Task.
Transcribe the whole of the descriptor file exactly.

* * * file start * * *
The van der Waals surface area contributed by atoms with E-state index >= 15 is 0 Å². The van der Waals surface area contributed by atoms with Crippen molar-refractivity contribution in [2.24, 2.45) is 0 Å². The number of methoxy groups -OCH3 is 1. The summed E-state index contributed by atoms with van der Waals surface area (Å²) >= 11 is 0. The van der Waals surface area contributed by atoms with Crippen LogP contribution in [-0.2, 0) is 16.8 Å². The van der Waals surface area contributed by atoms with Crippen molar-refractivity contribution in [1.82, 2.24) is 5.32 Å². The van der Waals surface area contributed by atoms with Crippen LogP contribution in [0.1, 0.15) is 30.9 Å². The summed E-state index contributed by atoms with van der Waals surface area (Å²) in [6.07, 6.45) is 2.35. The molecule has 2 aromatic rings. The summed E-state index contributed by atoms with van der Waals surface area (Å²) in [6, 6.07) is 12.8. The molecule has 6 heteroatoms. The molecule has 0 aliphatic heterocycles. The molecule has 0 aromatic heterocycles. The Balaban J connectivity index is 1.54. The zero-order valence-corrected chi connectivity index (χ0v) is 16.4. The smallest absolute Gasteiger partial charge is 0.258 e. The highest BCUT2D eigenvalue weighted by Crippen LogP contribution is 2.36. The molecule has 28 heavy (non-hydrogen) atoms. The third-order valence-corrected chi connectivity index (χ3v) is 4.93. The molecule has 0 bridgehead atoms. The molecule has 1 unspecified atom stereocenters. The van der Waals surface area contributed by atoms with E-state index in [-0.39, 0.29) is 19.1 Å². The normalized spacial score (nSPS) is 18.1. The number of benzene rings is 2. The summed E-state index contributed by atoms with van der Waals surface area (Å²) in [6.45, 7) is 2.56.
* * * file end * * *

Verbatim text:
The van der Waals surface area contributed by atoms with E-state index >= 15 is 0 Å². The van der Waals surface area contributed by atoms with Crippen molar-refractivity contribution in [2.24, 2.45) is 0 Å². The number of methoxy groups -OCH3 is 1. The summed E-state index contributed by atoms with van der Waals surface area (Å²) >= 11 is 0. The van der Waals surface area contributed by atoms with Crippen LogP contribution in [-0.2, 0) is 16.8 Å². The van der Waals surface area contributed by atoms with Crippen molar-refractivity contribution in [1.82, 2.24) is 5.32 Å². The van der Waals surface area contributed by atoms with Crippen LogP contribution in [0.1, 0.15) is 30.9 Å². The summed E-state index contributed by atoms with van der Waals surface area (Å²) in [6.07, 6.45) is 2.35. The molecule has 2 aromatic rings. The summed E-state index contributed by atoms with van der Waals surface area (Å²) in [6, 6.07) is 12.8. The molecule has 6 heteroatoms. The molecule has 0 aliphatic heterocycles. The molecule has 0 aromatic heterocycles. The Balaban J connectivity index is 1.54. The zero-order valence-corrected chi connectivity index (χ0v) is 16.4. The smallest absolute Gasteiger partial charge is 0.258 e. The highest BCUT2D eigenvalue weighted by Crippen LogP contribution is 2.36. The molecule has 28 heavy (non-hydrogen) atoms. The third-order valence-corrected chi connectivity index (χ3v) is 4.93. The molecule has 0 bridgehead atoms. The molecule has 1 unspecified atom stereocenters. The van der Waals surface area contributed by atoms with E-state index in [-0.39, 0.29) is 19.1 Å². The normalized spacial score (nSPS) is 18.1. The number of benzene rings is 2. The summed E-state index contributed by atoms with van der Waals surface area (Å²) in [6.45, 7) is 2.56.